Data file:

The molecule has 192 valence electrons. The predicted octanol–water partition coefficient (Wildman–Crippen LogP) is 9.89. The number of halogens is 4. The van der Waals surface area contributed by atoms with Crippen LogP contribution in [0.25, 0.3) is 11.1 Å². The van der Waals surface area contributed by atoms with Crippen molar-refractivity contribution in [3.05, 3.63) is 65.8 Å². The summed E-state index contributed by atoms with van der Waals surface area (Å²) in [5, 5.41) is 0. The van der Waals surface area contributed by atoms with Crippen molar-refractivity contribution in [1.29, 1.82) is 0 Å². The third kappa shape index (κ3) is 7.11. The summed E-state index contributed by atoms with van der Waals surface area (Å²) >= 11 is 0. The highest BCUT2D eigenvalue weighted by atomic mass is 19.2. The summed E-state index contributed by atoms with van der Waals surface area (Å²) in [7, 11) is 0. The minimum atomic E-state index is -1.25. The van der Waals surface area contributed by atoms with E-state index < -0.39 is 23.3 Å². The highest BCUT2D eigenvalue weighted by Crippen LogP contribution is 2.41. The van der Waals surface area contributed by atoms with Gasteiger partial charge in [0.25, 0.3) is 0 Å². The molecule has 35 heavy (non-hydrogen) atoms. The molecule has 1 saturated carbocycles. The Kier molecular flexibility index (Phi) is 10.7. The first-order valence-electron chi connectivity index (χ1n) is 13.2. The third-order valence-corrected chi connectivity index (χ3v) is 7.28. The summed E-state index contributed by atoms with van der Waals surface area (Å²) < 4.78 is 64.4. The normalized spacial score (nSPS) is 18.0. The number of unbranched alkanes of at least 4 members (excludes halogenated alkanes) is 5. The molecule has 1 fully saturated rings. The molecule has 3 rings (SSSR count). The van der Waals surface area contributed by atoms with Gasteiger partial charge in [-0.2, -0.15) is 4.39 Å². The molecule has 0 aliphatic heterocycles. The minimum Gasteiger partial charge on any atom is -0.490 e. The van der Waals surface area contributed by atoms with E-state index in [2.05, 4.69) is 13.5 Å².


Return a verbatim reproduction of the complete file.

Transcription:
The molecule has 192 valence electrons. The predicted octanol–water partition coefficient (Wildman–Crippen LogP) is 9.89. The number of halogens is 4. The van der Waals surface area contributed by atoms with Crippen LogP contribution in [0.25, 0.3) is 11.1 Å². The van der Waals surface area contributed by atoms with Crippen molar-refractivity contribution in [3.05, 3.63) is 65.8 Å². The summed E-state index contributed by atoms with van der Waals surface area (Å²) in [5, 5.41) is 0. The van der Waals surface area contributed by atoms with Crippen molar-refractivity contribution in [1.29, 1.82) is 0 Å². The third kappa shape index (κ3) is 7.11. The summed E-state index contributed by atoms with van der Waals surface area (Å²) >= 11 is 0. The highest BCUT2D eigenvalue weighted by atomic mass is 19.2. The summed E-state index contributed by atoms with van der Waals surface area (Å²) in [7, 11) is 0. The minimum atomic E-state index is -1.25. The van der Waals surface area contributed by atoms with E-state index < -0.39 is 23.3 Å². The highest BCUT2D eigenvalue weighted by Crippen LogP contribution is 2.41. The van der Waals surface area contributed by atoms with Gasteiger partial charge in [0.25, 0.3) is 0 Å². The molecule has 35 heavy (non-hydrogen) atoms. The molecule has 1 saturated carbocycles. The Kier molecular flexibility index (Phi) is 10.7. The first-order valence-electron chi connectivity index (χ1n) is 13.2. The third-order valence-corrected chi connectivity index (χ3v) is 7.28. The summed E-state index contributed by atoms with van der Waals surface area (Å²) < 4.78 is 64.4. The normalized spacial score (nSPS) is 18.0. The number of unbranched alkanes of at least 4 members (excludes halogenated alkanes) is 5. The molecule has 1 fully saturated rings. The molecule has 3 rings (SSSR count). The van der Waals surface area contributed by atoms with Gasteiger partial charge in [-0.2, -0.15) is 4.39 Å². The molecule has 0 aliphatic heterocycles. The minimum Gasteiger partial charge on any atom is -0.490 e. The van der Waals surface area contributed by atoms with E-state index in [2.05, 4.69) is 13.5 Å².